We start with the cacao fruit...
...which grows along the trunk and branches of cacao trees. The trees are grown from seeds (the unprocessed cocoa beans), and it takes five years for a tree to mature and begin to bear fruit. Ripe pods are generally harvested about every two weeks.
The pods have a tough outer shell, and a gooey, sweet flesh coating the beans inside. Each pod holds about 40 cacao seeds tightly back along an inner stem. The first step in chocolate making is crack open the pod, take out these beans, and separate them from the stem.
Once the seeds have been separated, they must ferment for about a week. The seeds and flesh are placed in a box, usually lined with banana leaves, and turned every day. The fermentation process produces heat and allows the flesh to drip off and for several chemical reactions to occur. The beans take on an almost vinegar smell at this point, and are no longer agriculturally viable. They are now 'cocoa beans' instead of cacao seeds.
After fermenting, the cocoa beans are laid out in the sun to dry for a week and gathered in at night and when it rains. Dried beans are ready to be made into chocolate, and can be stored for up to a year.
After drying, the beans must be roasted. It's a similar process to coffee roasting but at a lower temperature, usually from 5-35 minutes and somewhere between 250 and 235?F. Roasting serves several purposes, including separating the outer husk from the inner bean, sterilizing the beans after the fermentation process, and improving the flavor.
The next step is to separate the beans from the husk. This can be done by hand, but it's much easier to use a mill like the one pictured below. The mill has three rollers, and gently breaks the beans down into large pieces of nibs (the good part of the bean inside) and the hulls (the paper thin shell outside, like the paper covering a peanut).
Once this process has been completed, the hulls are winnowed to separate the nibs from the hulls. This is usually done by tossing the nibs and hulls roughly in a pan outdoors, and letting the wind blow away the chaff.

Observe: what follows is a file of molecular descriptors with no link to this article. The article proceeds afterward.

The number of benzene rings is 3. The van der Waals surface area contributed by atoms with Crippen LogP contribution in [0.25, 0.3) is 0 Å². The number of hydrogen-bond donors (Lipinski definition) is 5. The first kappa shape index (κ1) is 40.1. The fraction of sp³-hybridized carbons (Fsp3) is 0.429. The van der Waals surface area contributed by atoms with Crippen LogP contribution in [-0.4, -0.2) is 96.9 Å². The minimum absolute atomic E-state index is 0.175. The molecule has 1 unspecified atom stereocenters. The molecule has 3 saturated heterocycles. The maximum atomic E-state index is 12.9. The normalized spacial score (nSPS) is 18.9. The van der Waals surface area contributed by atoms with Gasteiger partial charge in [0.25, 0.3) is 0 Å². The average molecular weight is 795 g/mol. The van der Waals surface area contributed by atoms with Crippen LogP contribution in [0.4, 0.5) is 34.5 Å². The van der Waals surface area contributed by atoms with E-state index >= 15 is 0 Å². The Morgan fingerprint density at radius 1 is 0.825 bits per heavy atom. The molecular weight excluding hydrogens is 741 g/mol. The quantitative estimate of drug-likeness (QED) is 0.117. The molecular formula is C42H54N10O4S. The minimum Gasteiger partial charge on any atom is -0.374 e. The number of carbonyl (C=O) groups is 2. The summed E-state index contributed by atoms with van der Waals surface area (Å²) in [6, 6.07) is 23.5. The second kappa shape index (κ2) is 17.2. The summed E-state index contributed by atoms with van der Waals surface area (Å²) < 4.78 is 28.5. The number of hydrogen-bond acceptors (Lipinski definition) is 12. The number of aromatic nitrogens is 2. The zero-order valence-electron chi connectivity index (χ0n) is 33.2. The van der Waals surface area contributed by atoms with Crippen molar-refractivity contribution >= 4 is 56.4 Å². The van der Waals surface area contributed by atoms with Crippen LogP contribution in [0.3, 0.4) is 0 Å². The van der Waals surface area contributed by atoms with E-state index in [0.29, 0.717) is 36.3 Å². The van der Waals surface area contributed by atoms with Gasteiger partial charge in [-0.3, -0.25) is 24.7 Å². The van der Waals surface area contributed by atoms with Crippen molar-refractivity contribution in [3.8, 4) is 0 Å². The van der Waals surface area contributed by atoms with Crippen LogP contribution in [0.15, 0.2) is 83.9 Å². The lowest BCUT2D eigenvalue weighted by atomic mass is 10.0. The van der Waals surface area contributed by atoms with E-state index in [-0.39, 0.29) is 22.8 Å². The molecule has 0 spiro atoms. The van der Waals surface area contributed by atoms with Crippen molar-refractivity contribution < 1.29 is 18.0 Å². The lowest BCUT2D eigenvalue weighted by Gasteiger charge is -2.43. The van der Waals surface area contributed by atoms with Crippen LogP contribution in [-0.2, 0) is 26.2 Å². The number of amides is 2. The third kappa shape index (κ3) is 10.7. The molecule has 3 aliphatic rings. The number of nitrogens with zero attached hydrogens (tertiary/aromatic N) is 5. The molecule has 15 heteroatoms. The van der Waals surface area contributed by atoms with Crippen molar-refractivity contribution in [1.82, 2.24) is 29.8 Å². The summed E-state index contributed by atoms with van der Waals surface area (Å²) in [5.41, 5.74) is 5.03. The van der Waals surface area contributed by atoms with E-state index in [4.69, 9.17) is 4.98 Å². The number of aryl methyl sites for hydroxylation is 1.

The leftover nibs are then pulverized into a paste called cocoa liquor or cocoa mass. This can be done by traditional grinding on stone or with more modern methods. At Cotton Tree Lodge, we use a type of juicing machine to process the nibs quickly.
The cocoa liquor can be further separated using a press to create cocoa butter (the oils) and cocoa powder (the solids). You then continue the process by adding cocoa butter and granulated sugar to unseparated cocoa liquor. Milk powder is also added if making milk chocolate.
The next step is to mix these ingredients together in a conch for refinement. The conch is a machine with heavy granite rollers that grind the chocolate continually for 1-3 days. The conching process heats and grinds the chocolate which will become a smooth, creamy liquid when warm, but will solidify at room temperature.
Heating and cooling
The final task is to temper the chocolate by heating and cooling it under very controlled temperatures. This process forces the cocoa butter crystallize in a particular manner so the chocolate stays solid at warmer temperatures. It will have a smooth, glossy surface and a nice snap to it. Untempered chocolate has a different texture, and will feel rubbery and melt in your hands. Poorly tempered chocolate will feel flaky. Tempered chocolate solidifies very slowly, so there is time to poor it into molds before it hardens.
Packing it for you
Once the chocolate has solidified in its final mold, it must be packaged to seal it away from exposure to the air. Chocolate easily absorbs nearby odors. It is best stored in a cool, dry place ideally etween 60 and 70 degrees but better too cold then too warm . Your chocolate will stay good for up to one year.